Pre-Pandemic SNAP benefits returning

Covid cases have finally dropped to a manageable level and things are starting to get back to some sense of normalcy in our everyday lives. We can go to concerts, go out to eat, and no more masks! While we may be celebrating the end of a very scary time, there are families across America that will suffer with temporary government benefits going back to ‘normal.’

Back in 2020, in the peak of Covid, the Supplemental Nutrition Assistance Program (SNAP) saw a monthly boost to help with additional struggles caused by the pandemic. Coming March 2023, both individual persons and families will receive anywhere from $90 to $440 less than they were getting during the pandemic.

2022 saw one of the largest annual increases in food costs since the 1970’s alone, with over a 10% increase in prices. And even though the SNAP program takes the rise of the cost of living into consideration, the program cannot keep up with fast inflation rates. The SNAP program, despite its efforts, is failing some families.  

Yes, people are back to work and kids are back in school but what will this change mean for low income families? We are still experiencing record high inflation which is very present in the food industry. I think we have all seen how much these inflation rates are affecting our own budget on groceries lately. I had to pay $10 for a watermelon the other day. $10 for a watermelon!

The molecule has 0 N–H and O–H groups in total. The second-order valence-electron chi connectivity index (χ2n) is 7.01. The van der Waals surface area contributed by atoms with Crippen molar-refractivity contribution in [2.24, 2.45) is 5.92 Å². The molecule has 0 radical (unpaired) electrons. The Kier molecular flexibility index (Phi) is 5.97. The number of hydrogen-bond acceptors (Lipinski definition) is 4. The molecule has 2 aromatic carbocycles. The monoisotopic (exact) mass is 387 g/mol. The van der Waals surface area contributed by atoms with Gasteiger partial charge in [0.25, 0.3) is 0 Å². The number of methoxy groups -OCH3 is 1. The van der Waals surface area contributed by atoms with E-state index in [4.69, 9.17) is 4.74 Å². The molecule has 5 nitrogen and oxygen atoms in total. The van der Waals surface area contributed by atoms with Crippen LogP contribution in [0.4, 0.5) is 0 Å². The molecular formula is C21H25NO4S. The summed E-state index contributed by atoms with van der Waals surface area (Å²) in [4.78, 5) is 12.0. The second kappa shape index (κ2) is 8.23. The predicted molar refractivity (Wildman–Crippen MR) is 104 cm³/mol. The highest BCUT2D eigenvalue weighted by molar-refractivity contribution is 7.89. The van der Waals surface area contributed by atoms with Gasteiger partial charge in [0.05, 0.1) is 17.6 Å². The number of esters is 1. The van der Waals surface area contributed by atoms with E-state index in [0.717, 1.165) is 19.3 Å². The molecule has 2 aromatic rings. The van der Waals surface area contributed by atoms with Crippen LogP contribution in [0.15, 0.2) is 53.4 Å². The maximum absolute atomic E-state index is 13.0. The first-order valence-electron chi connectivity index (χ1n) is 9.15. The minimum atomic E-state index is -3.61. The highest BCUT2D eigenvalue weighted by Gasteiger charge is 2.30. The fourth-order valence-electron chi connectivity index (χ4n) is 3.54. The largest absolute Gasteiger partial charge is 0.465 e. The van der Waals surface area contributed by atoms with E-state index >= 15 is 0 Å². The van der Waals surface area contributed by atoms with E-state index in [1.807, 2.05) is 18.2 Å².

Low income families will be expected to go back to a budget that was made for prices that existed over three years ago. As someone who grew up in a rural, low income area, I know how hard of a hit this will be for some beneficiaries of the SNAP program.

Food insecurity was very present in my childhood. My family and I experienced it but there were much worse cases around me. Some of the children I went to school with had one meal a day, and that was the meal they got at school. Some kids would go around asking for any left overs that the rest of us had so they could take it home. As summer neared at the end of each school year, most of us couldn’t wait for it to start, but a classmate on my bus mentioned that he and his little brother ate a lot less over the summer because they couldn’t get school lunches.

Seeing these things as I grew up allows me to understand what kind of effects the SNAP benefits being reduced will have on families and children everywhere. Even if it is just a percentage that is reduced, it will make a world of difference in someone’s budget for not only food but access to food. The fact that these budgets include more than just the food itself has to be taken into consideration as well. SNAP benefits allow more financial flexibility when it comes to costs for gas to get to the grocery store, vehicle maintenance to keep it in working order, and allows room for childcare if it is needed. We’re not just talking about food here. This change will affect many aspects of someone’s life and is important that people who do not struggle with food insecurity know of changes like this in government assistance programs.

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